Federal prosecutors have cited Danville Commonwealth’s Attorney Michael Newman for missing witness transcripts that have disrupted a trial of alleged gang members.

“As a result of these failures, Mr. Newman has withdrawn from the federal prosecution team,” according to Assistant U.S. Attorney Michael Baudinet’s brief, filed Friday afternoon in U.S. District Court in Roanoke.

At issue are transcripts of multi-jurisdictional grand jury hearings the Danville prosecutor empaneled several years ago to look at violent crime in the area. These transcripts involve testimony from witnesses and a defendant in the current federal racketeering and murder case centered on alleged gang activity in Danville.

Defense attorneys representing the eight case defendants learned of the transcripts earlier this week, after a jury had been picked and opening statements on what the evidence will show had been made. The documents should have been provided during discovery, the process where the prosecution gives pertinent case information to the defense.

After looking for these transcripts, Assistant U.S. Attorney Heather Carlton said in court Thursday that there are tapes of other grand jury testimony that need to be transcribed and distributed to attorneys in this case.

Attorneys asked Chief Judge Michael Urbanski to make a ruling Friday about dropping the charges, declaring a mistrial or delaying the trial . Urbanski had not made a ruling by Friday evening.

Newman announced he was stepping down from the federal prosecution team Friday in a brief that outlined the process of assembling the multi-jurisdictional grand juries in 2015 and 2016 to investigate shootings in the Danville area. Newman admitted that he did not provide “any of the recordings to these special grand juries to the prosecution team in this case.”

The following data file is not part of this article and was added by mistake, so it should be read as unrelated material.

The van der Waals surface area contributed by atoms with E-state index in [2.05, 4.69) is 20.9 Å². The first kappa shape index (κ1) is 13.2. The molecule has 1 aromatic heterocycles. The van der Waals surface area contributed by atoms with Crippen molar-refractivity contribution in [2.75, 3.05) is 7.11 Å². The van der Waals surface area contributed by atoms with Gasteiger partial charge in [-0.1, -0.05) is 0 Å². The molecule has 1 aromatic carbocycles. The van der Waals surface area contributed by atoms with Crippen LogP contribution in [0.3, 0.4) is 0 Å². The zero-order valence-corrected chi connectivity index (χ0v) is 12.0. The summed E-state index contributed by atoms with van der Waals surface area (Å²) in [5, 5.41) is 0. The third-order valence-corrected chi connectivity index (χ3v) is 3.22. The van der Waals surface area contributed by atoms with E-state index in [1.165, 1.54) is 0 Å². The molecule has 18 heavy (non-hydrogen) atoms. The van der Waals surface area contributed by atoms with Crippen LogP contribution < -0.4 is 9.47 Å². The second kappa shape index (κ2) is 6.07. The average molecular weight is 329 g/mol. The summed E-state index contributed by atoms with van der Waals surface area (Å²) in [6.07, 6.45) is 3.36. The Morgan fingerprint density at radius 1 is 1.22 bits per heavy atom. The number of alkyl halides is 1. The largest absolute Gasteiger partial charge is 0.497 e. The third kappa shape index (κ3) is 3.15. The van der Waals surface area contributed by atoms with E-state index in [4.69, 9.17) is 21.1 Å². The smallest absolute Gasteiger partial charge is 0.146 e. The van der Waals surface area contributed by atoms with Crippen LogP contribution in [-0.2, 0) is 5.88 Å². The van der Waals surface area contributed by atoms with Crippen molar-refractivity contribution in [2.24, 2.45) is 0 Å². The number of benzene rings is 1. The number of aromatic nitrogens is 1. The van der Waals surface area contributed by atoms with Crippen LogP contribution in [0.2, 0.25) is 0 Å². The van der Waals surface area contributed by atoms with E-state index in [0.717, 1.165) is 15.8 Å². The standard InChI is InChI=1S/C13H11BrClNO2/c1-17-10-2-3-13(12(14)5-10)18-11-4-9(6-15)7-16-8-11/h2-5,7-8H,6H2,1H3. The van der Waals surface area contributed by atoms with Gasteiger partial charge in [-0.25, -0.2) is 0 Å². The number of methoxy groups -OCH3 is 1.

He wrote that he “mistakenly believed they were focused on investigations irrelevant” to the current case.

Defendants in the case, alleged to be members or associates of the Rollin’ 60s Crips street gang, are being tried on a host of racketeering charges stemming from a string of violent gun and drug-related crimes in Danville.

One of the missing tapes in question is from grand jury testimony that one of the defendants gave as a witness in regard to the 2017 shooting death of a 16-year-old boy in Danville.

Federal prosecutor Carlton said in court Thursday that there are tapes of other grand jury testimony that need to be transcribed and distributed to attorneys.

The process of transcribing these tapes will go slowly, Carlton said, and she proposed delaying the start of evidence to next Wednesday and having a hearing Tuesday after attorneys have had time to read and digest the transcripts.

Notable in Danville Commonwealth’s Attorney Newman’s filing is the admission that recordings of testimony, a few transcripts and subpoenas for witnesses are the only existing records of the special and multi-jurisdictional grand juries ever taking place.

“Similar to my office’s practice of not keeping a list of witnesses that appear before the [multi-jurisdictional grand jury], we did not keep a list of special grand juries or the witnesses,” he wrote. “I have gone back through the list of subpoenas issued to determine what special grand juries I convened during the relevant time period. I now know of two special grand juries that investigated homicides.”

Defense attorneys asked for Chief Judge Michael Urbanski to dismiss the indictments against their clients. Urbanski called the missing discovery an “extraordinary development,” but said it did not merit dismissing the charges.

“To dismiss, this needs to shock the conscience and be so outrageous that it would be beyond the pale,” Urbanski said.

As defense attorney Tony Anderson — representing lead defendant Marcus Davis — pointed out, lawyers have already presented their opening statements. In these statements, attorneys lay out their theories of the case for the jury. Anderson argued that if these new documents change a lawyer’s strategy, it’s too late to incorporate that into statements made to the jury.

Defense attorneys said they were alerted to the missing transcripts when an attorney in a parallel case — one where the federal government has filed similar charges against other alleged gang members in Danville — emailed them saying federal prosecutors had not supplied these grand jury transcripts to him as required.

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